Located south of Guadeloupe and northwest of Martinique, the Caribbean island of the Dominican Republic is known for its luscious rainforests and warm, tropical climate. It is a major tourist destination and home to some of the richest cultural traditions in the world, combining aspects from the Kalinago, French, and English—reflecting the power struggles of the last 500 years that ended with its independence.
Ahead of its independence, some Afro Latinos or Afro-Dominicans did so much to fight off invaders and eventually demand freedom and racial justice. Many of them suffered as a result, including Ramón Leocadio “Cayo” Baez, who helped lead the fight against the U.S. Military Intervention in the Dominican Republic.
A peasant, he was tortured by the American troops that invaded the Dominican Republic from 1916 to 1924. The troops inflicted scars on him and those scars eventually exposed the world to U.S. brutality in Dominican territory.
Born in 1892 in the community of Guanábano, today Cayetano Germosén Municipality in the Espaillat province, Baez was a peasant, like his father. He was from a humble family and was not so good academically but his love for his country made him a hero who would be admired by many.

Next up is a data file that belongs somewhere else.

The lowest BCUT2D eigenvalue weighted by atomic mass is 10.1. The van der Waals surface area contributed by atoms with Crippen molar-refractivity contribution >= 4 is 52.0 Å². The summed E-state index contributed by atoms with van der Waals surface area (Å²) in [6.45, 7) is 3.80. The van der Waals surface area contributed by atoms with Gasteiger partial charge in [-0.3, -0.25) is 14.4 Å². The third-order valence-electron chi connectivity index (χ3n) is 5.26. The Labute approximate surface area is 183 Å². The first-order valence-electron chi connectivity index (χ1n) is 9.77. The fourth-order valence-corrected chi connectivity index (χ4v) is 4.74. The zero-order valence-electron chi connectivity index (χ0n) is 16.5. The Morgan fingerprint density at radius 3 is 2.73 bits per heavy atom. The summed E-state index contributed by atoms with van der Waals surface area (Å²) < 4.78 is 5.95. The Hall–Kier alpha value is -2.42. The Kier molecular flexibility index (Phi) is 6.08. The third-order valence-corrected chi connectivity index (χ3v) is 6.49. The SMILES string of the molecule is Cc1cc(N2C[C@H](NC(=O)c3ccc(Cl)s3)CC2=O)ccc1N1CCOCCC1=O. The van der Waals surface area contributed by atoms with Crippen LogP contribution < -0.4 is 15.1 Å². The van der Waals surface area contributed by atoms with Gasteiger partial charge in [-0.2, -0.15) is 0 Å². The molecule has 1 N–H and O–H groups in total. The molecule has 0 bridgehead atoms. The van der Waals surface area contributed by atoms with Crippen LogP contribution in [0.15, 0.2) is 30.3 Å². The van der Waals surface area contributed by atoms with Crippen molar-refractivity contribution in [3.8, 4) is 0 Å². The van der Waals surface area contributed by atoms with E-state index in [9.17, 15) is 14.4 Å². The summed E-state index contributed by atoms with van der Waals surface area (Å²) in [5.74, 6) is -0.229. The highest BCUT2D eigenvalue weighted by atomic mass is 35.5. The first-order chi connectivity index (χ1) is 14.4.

In 1916 when the Americans invaded the Dominican Republic following internal disorder, Baez fought against them. He was later captured by the Americans, who forced him to reveal the hiding place of his fellow fighters who were against the U.S. occupation. Baez refused to reveal the names and whereabouts of his compatriots, despite being tortured with a hot machete that made it difficult for him to walk.
Some sources state that Baez was jailed by the U.S. troops and had scars almost all over his body when he was released. Baez was photographed after his torture and the photo was published by Horacio Blanco Forbona’s magazine “Las Letras” whose printing press would later be closed by the military government.
The magazine’s photo of Baez’s scars was circulated in newspapers around the world through international media. The world got to know the pain and suffering of the Dominicans at the hands of the Americans. People around the world condemned the abuses.
Baez’s last days were in Bonao, where he passed away in poverty at age 91 in 1983. It is reported that the government failed to properly recognize him, receiving a very low pension until his death. He remains a symbol of U.S. brutality in the Latin Caribbean, historians say.
In 2013, the city council of the municipality of Salcedo, where Baez came from, formally unveiled a small square at kilometer 2 of the Salcedo-Tenares highway in honor of him.
Baez’s story reminds many of runaway slave, Gordon, who was nicknamed “Whipped Peter”. He was photographed at a union camp upon escaping slavery in the south. Gordon’s photograph displaying his very conspicuous scourged back stunned Americans in the north when it was widely circulated during the Civil War as anti-slavery propaganda. The photo was extensively reproduced and helped to turn public opinion against slavery.